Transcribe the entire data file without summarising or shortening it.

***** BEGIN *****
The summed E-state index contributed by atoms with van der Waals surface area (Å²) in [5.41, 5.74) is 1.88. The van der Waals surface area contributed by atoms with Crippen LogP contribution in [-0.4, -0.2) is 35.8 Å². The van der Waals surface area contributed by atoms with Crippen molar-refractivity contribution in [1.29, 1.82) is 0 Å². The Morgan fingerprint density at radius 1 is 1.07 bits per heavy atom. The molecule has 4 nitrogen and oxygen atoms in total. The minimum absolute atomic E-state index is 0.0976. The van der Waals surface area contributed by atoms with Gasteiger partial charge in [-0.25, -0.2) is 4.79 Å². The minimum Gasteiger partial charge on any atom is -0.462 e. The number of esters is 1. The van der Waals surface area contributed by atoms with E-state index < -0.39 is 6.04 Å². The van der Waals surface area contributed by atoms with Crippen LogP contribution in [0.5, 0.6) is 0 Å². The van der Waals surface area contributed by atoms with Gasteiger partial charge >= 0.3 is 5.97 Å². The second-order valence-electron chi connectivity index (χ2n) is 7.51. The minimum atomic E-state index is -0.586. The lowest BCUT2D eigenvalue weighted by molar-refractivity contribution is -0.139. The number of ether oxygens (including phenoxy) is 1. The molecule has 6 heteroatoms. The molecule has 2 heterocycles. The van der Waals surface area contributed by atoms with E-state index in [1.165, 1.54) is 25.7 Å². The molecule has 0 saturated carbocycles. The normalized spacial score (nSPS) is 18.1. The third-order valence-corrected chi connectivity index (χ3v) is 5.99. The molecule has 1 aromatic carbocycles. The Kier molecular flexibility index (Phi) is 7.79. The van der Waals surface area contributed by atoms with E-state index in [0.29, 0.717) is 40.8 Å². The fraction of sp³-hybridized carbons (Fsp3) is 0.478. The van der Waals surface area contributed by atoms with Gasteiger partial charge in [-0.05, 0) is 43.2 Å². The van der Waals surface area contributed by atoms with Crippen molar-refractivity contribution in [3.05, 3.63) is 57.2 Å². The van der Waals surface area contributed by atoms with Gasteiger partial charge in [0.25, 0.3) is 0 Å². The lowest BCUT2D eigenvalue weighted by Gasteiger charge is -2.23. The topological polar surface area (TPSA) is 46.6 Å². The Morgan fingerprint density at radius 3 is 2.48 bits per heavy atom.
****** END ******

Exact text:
The summed E-state index contributed by atoms with van der Waals surface area (Å²) in [5.41, 5.74) is 1.88. The van der Waals surface area contributed by atoms with Crippen LogP contribution in [-0.4, -0.2) is 35.8 Å². The van der Waals surface area contributed by atoms with Crippen molar-refractivity contribution in [1.29, 1.82) is 0 Å². The Morgan fingerprint density at radius 1 is 1.07 bits per heavy atom. The molecule has 4 nitrogen and oxygen atoms in total. The minimum absolute atomic E-state index is 0.0976. The van der Waals surface area contributed by atoms with Gasteiger partial charge in [-0.25, -0.2) is 4.79 Å². The minimum Gasteiger partial charge on any atom is -0.462 e. The number of esters is 1. The van der Waals surface area contributed by atoms with E-state index < -0.39 is 6.04 Å². The van der Waals surface area contributed by atoms with Crippen LogP contribution in [0.5, 0.6) is 0 Å². The van der Waals surface area contributed by atoms with Gasteiger partial charge >= 0.3 is 5.97 Å². The second-order valence-electron chi connectivity index (χ2n) is 7.51. The minimum atomic E-state index is -0.586. The lowest BCUT2D eigenvalue weighted by molar-refractivity contribution is -0.139. The number of ether oxygens (including phenoxy) is 1. The molecule has 6 heteroatoms. The molecule has 2 heterocycles. The van der Waals surface area contributed by atoms with E-state index in [1.165, 1.54) is 25.7 Å². The molecule has 0 saturated carbocycles. The normalized spacial score (nSPS) is 18.1. The third-order valence-corrected chi connectivity index (χ3v) is 5.99. The molecule has 1 aromatic carbocycles. The Kier molecular flexibility index (Phi) is 7.79. The van der Waals surface area contributed by atoms with E-state index in [0.29, 0.717) is 40.8 Å². The fraction of sp³-hybridized carbons (Fsp3) is 0.478. The van der Waals surface area contributed by atoms with Gasteiger partial charge in [-0.05, 0) is 43.2 Å². The van der Waals surface area contributed by atoms with Crippen molar-refractivity contribution in [3.05, 3.63) is 57.2 Å². The van der Waals surface area contributed by atoms with Gasteiger partial charge in [0.25, 0.3) is 0 Å². The lowest BCUT2D eigenvalue weighted by Gasteiger charge is -2.23. The topological polar surface area (TPSA) is 46.6 Å². The Morgan fingerprint density at radius 3 is 2.48 bits per heavy atom.